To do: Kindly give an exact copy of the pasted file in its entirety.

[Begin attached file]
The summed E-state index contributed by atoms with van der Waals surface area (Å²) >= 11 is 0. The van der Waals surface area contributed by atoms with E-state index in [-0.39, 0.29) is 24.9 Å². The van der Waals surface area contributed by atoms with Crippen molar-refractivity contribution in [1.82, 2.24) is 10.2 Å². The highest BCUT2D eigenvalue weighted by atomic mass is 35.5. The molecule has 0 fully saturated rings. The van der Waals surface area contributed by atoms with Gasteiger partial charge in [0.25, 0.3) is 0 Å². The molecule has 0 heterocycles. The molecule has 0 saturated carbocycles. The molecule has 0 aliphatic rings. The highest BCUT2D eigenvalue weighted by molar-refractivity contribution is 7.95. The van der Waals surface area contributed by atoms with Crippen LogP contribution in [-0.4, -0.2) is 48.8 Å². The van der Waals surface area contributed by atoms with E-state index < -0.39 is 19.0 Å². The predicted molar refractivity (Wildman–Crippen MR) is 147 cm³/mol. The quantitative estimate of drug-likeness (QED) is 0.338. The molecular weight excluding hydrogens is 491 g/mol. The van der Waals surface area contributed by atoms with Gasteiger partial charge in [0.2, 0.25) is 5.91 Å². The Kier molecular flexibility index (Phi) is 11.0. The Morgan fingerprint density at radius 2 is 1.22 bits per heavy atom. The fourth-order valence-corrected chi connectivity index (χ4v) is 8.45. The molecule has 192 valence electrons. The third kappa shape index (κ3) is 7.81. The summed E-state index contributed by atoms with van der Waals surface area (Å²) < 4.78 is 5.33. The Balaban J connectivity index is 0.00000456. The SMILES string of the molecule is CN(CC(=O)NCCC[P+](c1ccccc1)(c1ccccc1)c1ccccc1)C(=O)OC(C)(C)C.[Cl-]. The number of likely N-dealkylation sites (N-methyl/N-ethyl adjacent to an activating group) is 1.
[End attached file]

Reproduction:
The summed E-state index contributed by atoms with van der Waals surface area (Å²) >= 11 is 0. The van der Waals surface area contributed by atoms with E-state index in [-0.39, 0.29) is 24.9 Å². The van der Waals surface area contributed by atoms with Crippen molar-refractivity contribution in [1.82, 2.24) is 10.2 Å². The highest BCUT2D eigenvalue weighted by atomic mass is 35.5. The molecule has 0 fully saturated rings. The van der Waals surface area contributed by atoms with Gasteiger partial charge in [0.25, 0.3) is 0 Å². The molecule has 0 heterocycles. The molecule has 0 saturated carbocycles. The molecule has 0 aliphatic rings. The highest BCUT2D eigenvalue weighted by molar-refractivity contribution is 7.95. The van der Waals surface area contributed by atoms with Crippen LogP contribution in [-0.4, -0.2) is 48.8 Å². The van der Waals surface area contributed by atoms with E-state index < -0.39 is 19.0 Å². The predicted molar refractivity (Wildman–Crippen MR) is 147 cm³/mol. The quantitative estimate of drug-likeness (QED) is 0.338. The molecular weight excluding hydrogens is 491 g/mol. The van der Waals surface area contributed by atoms with Gasteiger partial charge in [0.2, 0.25) is 5.91 Å². The Kier molecular flexibility index (Phi) is 11.0. The Morgan fingerprint density at radius 2 is 1.22 bits per heavy atom. The fourth-order valence-corrected chi connectivity index (χ4v) is 8.45. The molecule has 192 valence electrons. The third kappa shape index (κ3) is 7.81. The summed E-state index contributed by atoms with van der Waals surface area (Å²) < 4.78 is 5.33. The Balaban J connectivity index is 0.00000456. The SMILES string of the molecule is CN(CC(=O)NCCC[P+](c1ccccc1)(c1ccccc1)c1ccccc1)C(=O)OC(C)(C)C.[Cl-]. The number of likely N-dealkylation sites (N-methyl/N-ethyl adjacent to an activating group) is 1.